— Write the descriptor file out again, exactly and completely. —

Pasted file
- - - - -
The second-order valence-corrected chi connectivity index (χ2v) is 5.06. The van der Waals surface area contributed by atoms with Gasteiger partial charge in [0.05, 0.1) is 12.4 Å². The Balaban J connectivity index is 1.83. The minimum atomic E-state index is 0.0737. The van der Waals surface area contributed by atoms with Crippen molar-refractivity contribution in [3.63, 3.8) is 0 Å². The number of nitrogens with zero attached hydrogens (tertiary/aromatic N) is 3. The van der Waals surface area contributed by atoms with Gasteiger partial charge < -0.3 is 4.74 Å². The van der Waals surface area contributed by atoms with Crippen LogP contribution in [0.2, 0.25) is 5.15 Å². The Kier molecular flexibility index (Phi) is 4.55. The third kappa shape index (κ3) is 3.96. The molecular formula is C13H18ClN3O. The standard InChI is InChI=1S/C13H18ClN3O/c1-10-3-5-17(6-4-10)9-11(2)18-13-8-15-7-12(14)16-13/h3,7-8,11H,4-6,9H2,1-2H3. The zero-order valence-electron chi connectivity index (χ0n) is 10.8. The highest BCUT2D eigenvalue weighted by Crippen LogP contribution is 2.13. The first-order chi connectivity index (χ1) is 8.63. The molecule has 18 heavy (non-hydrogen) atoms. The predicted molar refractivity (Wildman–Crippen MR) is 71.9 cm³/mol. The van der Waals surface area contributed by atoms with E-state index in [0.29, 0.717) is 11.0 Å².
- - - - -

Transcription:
The second-order valence-corrected chi connectivity index (χ2v) is 5.06. The van der Waals surface area contributed by atoms with Gasteiger partial charge in [0.05, 0.1) is 12.4 Å². The Balaban J connectivity index is 1.83. The minimum atomic E-state index is 0.0737. The van der Waals surface area contributed by atoms with Crippen molar-refractivity contribution in [3.63, 3.8) is 0 Å². The number of nitrogens with zero attached hydrogens (tertiary/aromatic N) is 3. The van der Waals surface area contributed by atoms with Gasteiger partial charge < -0.3 is 4.74 Å². The van der Waals surface area contributed by atoms with Crippen LogP contribution in [0.2, 0.25) is 5.15 Å². The Kier molecular flexibility index (Phi) is 4.55. The third kappa shape index (κ3) is 3.96. The molecular formula is C13H18ClN3O. The standard InChI is InChI=1S/C13H18ClN3O/c1-10-3-5-17(6-4-10)9-11(2)18-13-8-15-7-12(14)16-13/h3,7-8,11H,4-6,9H2,1-2H3. The zero-order valence-electron chi connectivity index (χ0n) is 10.8. The highest BCUT2D eigenvalue weighted by Crippen LogP contribution is 2.13. The first-order chi connectivity index (χ1) is 8.63. The molecule has 18 heavy (non-hydrogen) atoms. The predicted molar refractivity (Wildman–Crippen MR) is 71.9 cm³/mol. The van der Waals surface area contributed by atoms with E-state index in [0.29, 0.717) is 11.0 Å².